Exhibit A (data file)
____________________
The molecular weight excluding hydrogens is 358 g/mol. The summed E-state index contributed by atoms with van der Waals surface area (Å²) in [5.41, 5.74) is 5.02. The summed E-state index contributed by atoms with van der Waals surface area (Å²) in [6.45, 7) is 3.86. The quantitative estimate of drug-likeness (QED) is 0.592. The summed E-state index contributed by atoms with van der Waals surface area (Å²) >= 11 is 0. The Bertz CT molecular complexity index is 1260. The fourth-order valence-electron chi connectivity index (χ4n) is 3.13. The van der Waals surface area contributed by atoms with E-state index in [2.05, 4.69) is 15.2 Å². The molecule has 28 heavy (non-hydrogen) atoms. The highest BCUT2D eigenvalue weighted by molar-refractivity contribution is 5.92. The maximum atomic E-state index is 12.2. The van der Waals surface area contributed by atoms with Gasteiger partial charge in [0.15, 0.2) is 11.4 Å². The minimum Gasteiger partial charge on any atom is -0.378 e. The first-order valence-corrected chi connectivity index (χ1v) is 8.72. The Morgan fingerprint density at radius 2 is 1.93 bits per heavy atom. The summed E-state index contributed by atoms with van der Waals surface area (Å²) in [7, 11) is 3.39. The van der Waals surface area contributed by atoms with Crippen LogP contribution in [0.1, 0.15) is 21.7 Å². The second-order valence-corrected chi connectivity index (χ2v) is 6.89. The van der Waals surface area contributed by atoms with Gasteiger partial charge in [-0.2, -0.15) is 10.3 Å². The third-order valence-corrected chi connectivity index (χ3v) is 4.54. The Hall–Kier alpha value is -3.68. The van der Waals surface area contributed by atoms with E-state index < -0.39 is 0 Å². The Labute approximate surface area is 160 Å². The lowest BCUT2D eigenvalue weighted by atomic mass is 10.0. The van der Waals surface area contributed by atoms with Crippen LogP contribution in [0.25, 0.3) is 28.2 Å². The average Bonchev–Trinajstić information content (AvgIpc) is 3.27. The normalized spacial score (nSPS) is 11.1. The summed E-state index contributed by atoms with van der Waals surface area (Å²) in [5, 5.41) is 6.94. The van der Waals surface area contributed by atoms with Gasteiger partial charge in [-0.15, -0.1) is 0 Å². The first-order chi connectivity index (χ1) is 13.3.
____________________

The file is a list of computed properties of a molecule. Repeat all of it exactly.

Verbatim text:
The molecular weight excluding hydrogens is 358 g/mol. The summed E-state index contributed by atoms with van der Waals surface area (Å²) in [5.41, 5.74) is 5.02. The summed E-state index contributed by atoms with van der Waals surface area (Å²) in [6.45, 7) is 3.86. The quantitative estimate of drug-likeness (QED) is 0.592. The summed E-state index contributed by atoms with van der Waals surface area (Å²) >= 11 is 0. The Bertz CT molecular complexity index is 1260. The fourth-order valence-electron chi connectivity index (χ4n) is 3.13. The van der Waals surface area contributed by atoms with E-state index in [2.05, 4.69) is 15.2 Å². The molecule has 28 heavy (non-hydrogen) atoms. The highest BCUT2D eigenvalue weighted by molar-refractivity contribution is 5.92. The maximum atomic E-state index is 12.2. The van der Waals surface area contributed by atoms with Gasteiger partial charge in [0.15, 0.2) is 11.4 Å². The minimum Gasteiger partial charge on any atom is -0.378 e. The first-order valence-corrected chi connectivity index (χ1v) is 8.72. The Morgan fingerprint density at radius 2 is 1.93 bits per heavy atom. The summed E-state index contributed by atoms with van der Waals surface area (Å²) in [7, 11) is 3.39. The van der Waals surface area contributed by atoms with Crippen LogP contribution in [0.1, 0.15) is 21.7 Å². The second-order valence-corrected chi connectivity index (χ2v) is 6.89. The van der Waals surface area contributed by atoms with Gasteiger partial charge in [-0.2, -0.15) is 10.3 Å². The third-order valence-corrected chi connectivity index (χ3v) is 4.54. The Hall–Kier alpha value is -3.68. The van der Waals surface area contributed by atoms with E-state index < -0.39 is 0 Å². The Labute approximate surface area is 160 Å². The lowest BCUT2D eigenvalue weighted by atomic mass is 10.0. The van der Waals surface area contributed by atoms with Crippen LogP contribution in [0.25, 0.3) is 28.2 Å². The average Bonchev–Trinajstić information content (AvgIpc) is 3.27. The normalized spacial score (nSPS) is 11.1. The summed E-state index contributed by atoms with van der Waals surface area (Å²) in [5, 5.41) is 6.94. The van der Waals surface area contributed by atoms with Gasteiger partial charge in [-0.15, -0.1) is 0 Å². The first-order chi connectivity index (χ1) is 13.3.